1a.Objectives (from AD-416)
Objectives are for the identification of genetic variability for nutritional traits in common bean, the discovery of the genes or quantitative trait loci (QTL) controlling that variability and the development of DNA markers that can be used by plant breeders to incorporate QTL into new and more nutritional common bean cultivars.
1b.Approach (from AD-416)
Single Nucleotide Polymorphism (SNP) DNA markers will be discovered via the use of high throughput DNA sequence analysis using the Illumina/Solexa Genome Analyzer as well as via the analysis of common bean DNA gene fragments amplified using polymerase chain reaction (PCR) primers designed to orthologous soybean genes. Because common bean market classes fall into three distinct groups based on their geographic origins in Central or S. America, three sets of 768 SNP panels specific to the three groups will be developed. These three sets of SNPs will be used to characterize common bean populations segregating for nutritional traits for purposes of QTL discovery. The SNP analysis will be conducted using the Illumina GoldenGate assay which is analyzed on the Illumina BeadStation.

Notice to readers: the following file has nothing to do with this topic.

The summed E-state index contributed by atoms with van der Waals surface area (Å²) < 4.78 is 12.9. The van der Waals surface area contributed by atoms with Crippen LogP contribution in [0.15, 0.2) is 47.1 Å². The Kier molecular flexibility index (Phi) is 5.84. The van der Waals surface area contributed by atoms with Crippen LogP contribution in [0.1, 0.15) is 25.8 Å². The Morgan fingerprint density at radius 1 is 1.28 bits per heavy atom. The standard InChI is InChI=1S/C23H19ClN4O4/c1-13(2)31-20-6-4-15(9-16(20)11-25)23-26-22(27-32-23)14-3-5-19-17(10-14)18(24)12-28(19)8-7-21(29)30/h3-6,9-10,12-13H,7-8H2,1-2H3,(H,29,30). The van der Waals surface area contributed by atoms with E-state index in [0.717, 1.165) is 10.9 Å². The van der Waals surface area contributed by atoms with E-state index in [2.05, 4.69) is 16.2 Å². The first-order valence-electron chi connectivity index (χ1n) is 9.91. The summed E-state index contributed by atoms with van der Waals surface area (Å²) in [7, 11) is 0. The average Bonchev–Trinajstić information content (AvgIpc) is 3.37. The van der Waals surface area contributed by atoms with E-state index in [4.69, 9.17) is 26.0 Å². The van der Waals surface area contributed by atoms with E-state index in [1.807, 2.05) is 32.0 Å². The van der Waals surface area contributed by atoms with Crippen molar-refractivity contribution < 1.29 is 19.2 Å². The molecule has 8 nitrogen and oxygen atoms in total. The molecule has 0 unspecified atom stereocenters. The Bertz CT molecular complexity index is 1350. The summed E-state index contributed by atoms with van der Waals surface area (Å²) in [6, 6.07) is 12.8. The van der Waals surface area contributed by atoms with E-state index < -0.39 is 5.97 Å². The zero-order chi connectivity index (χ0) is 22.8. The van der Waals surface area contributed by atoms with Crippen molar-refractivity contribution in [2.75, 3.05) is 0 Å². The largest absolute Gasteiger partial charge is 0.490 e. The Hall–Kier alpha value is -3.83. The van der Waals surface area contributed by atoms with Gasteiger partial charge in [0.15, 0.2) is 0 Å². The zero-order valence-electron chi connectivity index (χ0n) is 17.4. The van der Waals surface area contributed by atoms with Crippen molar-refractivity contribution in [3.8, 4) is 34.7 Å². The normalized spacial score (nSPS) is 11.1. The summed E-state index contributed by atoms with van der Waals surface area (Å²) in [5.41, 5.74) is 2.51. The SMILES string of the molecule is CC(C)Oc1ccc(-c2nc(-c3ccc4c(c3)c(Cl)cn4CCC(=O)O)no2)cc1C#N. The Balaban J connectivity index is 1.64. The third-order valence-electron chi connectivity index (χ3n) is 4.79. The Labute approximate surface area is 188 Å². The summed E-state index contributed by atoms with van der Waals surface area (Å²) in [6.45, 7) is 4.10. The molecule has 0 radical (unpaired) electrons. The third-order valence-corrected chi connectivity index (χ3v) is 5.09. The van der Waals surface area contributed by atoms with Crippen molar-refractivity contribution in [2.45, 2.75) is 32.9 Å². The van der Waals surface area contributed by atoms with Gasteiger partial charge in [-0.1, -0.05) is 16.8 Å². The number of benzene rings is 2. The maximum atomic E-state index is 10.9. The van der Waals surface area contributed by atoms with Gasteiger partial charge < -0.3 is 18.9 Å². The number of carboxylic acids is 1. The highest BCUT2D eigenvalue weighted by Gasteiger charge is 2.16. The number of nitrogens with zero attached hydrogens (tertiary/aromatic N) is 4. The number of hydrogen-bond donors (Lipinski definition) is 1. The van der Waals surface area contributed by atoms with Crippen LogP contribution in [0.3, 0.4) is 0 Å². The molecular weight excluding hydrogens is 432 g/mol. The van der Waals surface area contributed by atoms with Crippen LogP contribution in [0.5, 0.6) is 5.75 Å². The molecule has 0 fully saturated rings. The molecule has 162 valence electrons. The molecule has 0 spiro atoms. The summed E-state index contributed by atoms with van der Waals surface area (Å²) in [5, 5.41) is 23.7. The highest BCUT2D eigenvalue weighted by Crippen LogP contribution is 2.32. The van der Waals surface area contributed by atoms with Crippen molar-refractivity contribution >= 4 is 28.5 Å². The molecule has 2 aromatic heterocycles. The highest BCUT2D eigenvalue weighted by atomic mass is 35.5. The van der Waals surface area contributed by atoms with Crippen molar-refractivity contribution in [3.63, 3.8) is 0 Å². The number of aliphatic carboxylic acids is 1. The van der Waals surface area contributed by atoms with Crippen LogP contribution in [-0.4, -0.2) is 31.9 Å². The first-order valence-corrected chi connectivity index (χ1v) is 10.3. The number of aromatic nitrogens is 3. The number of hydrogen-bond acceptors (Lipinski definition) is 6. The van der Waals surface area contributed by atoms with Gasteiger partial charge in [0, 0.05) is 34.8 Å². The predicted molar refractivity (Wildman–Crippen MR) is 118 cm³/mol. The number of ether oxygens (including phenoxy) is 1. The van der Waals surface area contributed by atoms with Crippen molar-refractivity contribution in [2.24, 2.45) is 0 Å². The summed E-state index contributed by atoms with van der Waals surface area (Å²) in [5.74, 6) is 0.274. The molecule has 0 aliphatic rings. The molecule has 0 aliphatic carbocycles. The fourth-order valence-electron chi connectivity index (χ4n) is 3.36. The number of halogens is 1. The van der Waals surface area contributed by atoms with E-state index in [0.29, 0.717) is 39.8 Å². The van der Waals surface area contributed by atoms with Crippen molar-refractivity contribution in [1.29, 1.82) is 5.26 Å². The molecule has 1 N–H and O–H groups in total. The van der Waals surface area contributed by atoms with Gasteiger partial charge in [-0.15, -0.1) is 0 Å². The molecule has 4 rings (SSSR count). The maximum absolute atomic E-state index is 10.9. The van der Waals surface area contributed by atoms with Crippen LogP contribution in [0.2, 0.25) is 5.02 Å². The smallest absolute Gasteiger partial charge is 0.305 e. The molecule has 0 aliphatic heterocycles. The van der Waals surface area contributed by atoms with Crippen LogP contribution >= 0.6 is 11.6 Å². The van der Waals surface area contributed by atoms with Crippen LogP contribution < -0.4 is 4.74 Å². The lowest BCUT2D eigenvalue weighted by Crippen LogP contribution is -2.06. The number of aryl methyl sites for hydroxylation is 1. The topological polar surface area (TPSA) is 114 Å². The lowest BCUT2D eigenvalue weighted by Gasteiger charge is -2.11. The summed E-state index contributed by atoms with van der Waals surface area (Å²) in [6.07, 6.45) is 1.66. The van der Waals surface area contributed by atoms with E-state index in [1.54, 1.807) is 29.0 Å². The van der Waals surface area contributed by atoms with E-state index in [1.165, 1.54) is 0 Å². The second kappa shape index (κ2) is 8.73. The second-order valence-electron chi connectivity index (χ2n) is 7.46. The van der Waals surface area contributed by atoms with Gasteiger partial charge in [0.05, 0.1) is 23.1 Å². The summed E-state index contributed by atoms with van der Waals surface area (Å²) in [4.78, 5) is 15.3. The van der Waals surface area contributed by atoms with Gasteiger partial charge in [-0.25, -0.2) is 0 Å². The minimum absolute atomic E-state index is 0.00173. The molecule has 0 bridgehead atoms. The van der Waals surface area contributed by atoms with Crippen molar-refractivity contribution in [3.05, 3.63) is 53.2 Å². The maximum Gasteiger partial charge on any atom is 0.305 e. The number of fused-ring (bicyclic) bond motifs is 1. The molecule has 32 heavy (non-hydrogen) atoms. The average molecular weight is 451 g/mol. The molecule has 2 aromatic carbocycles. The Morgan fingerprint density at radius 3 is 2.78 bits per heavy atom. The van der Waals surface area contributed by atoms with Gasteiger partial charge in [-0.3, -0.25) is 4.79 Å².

Funds from North Dakota State University, Fargo, ND are provided by the Agriculture and Food Research Initiative (AFRI) of the USDA, National Institute of Food and Agriculture (NIFA). The overall objectives of the collaborative project are the identification of genetic variability for nutritional traits in common bean, the discovery of the genes or quantitative trait loci (QTL) controlling that variability and the development of DNA markers that can be used by plant breeders to incorporate QTL into new and more nutritional common bean cultivars. Progress was made in the development of a Single Nucleotide Polymorphism (SNP) DNA marker Illumina iSelect “Beadchip” that permits the analysis more than 5,000 SNP DNA markers in common bean on many hundreds of DNA samples in a period of a few days. This Beadchip was used to create a SNP DNA marker based genetic map of a common bean mapping population developed at North Dakota State University from a cross of the pinto bean variety Stampede with the dark red kidney bean variety Red Hawk. In addition, the same set of SNP markers was used to analyze a group of 192 diverse common bean varieties which included beans from the various market classes (pinto, black, navy, great northern, small red, dark red kidney, light red kidney, white kidney, and snap bean) with the objective of defining genetic variability within and among the market classes.